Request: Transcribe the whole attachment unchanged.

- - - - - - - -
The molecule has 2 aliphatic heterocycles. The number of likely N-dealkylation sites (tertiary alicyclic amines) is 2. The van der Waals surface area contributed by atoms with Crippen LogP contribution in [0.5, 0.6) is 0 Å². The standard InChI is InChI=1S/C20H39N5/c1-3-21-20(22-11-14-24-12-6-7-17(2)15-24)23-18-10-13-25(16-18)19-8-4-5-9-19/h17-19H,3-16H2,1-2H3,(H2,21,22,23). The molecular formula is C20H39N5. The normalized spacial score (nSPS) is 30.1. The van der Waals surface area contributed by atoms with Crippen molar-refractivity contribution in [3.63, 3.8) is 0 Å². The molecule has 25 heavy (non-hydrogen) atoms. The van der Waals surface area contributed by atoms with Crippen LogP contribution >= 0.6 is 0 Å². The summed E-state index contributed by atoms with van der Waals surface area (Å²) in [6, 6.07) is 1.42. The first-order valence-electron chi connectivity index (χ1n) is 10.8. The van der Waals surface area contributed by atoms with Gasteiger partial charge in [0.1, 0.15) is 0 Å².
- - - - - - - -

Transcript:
The molecule has 2 aliphatic heterocycles. The number of likely N-dealkylation sites (tertiary alicyclic amines) is 2. The van der Waals surface area contributed by atoms with Crippen LogP contribution in [0.5, 0.6) is 0 Å². The standard InChI is InChI=1S/C20H39N5/c1-3-21-20(22-11-14-24-12-6-7-17(2)15-24)23-18-10-13-25(16-18)19-8-4-5-9-19/h17-19H,3-16H2,1-2H3,(H2,21,22,23). The molecular formula is C20H39N5. The normalized spacial score (nSPS) is 30.1. The van der Waals surface area contributed by atoms with Crippen molar-refractivity contribution in [3.63, 3.8) is 0 Å². The molecule has 25 heavy (non-hydrogen) atoms. The van der Waals surface area contributed by atoms with Crippen LogP contribution >= 0.6 is 0 Å². The summed E-state index contributed by atoms with van der Waals surface area (Å²) in [6, 6.07) is 1.42. The first-order valence-electron chi connectivity index (χ1n) is 10.8. The van der Waals surface area contributed by atoms with Gasteiger partial charge in [0.1, 0.15) is 0 Å².